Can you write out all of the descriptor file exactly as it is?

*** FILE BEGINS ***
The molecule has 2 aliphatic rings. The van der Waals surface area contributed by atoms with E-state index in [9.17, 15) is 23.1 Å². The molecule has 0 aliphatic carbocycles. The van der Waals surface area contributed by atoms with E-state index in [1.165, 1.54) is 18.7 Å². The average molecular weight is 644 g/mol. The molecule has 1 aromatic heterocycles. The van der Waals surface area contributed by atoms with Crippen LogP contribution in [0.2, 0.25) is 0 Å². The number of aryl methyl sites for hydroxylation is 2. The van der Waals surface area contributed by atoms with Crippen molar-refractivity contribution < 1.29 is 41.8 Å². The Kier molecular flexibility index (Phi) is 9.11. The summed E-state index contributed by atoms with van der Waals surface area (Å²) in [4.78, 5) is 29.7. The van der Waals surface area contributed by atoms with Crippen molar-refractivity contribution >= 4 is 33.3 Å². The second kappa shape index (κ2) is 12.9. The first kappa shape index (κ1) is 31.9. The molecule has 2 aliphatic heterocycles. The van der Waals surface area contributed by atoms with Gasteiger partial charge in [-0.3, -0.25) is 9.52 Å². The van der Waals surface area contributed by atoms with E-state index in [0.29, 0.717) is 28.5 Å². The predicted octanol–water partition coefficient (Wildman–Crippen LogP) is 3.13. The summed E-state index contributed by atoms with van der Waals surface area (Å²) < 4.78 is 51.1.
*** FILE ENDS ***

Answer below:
The molecule has 2 aliphatic rings. The van der Waals surface area contributed by atoms with E-state index in [9.17, 15) is 23.1 Å². The molecule has 0 aliphatic carbocycles. The van der Waals surface area contributed by atoms with E-state index in [1.165, 1.54) is 18.7 Å². The average molecular weight is 644 g/mol. The molecule has 1 aromatic heterocycles. The van der Waals surface area contributed by atoms with Crippen LogP contribution in [0.2, 0.25) is 0 Å². The number of aryl methyl sites for hydroxylation is 2. The van der Waals surface area contributed by atoms with Crippen molar-refractivity contribution < 1.29 is 41.8 Å². The Kier molecular flexibility index (Phi) is 9.11. The summed E-state index contributed by atoms with van der Waals surface area (Å²) in [4.78, 5) is 29.7. The van der Waals surface area contributed by atoms with Crippen molar-refractivity contribution >= 4 is 33.3 Å². The second kappa shape index (κ2) is 12.9. The first kappa shape index (κ1) is 31.9. The molecule has 2 aliphatic heterocycles. The van der Waals surface area contributed by atoms with Gasteiger partial charge in [-0.3, -0.25) is 9.52 Å². The van der Waals surface area contributed by atoms with E-state index in [0.29, 0.717) is 28.5 Å². The predicted octanol–water partition coefficient (Wildman–Crippen LogP) is 3.13. The summed E-state index contributed by atoms with van der Waals surface area (Å²) < 4.78 is 51.1.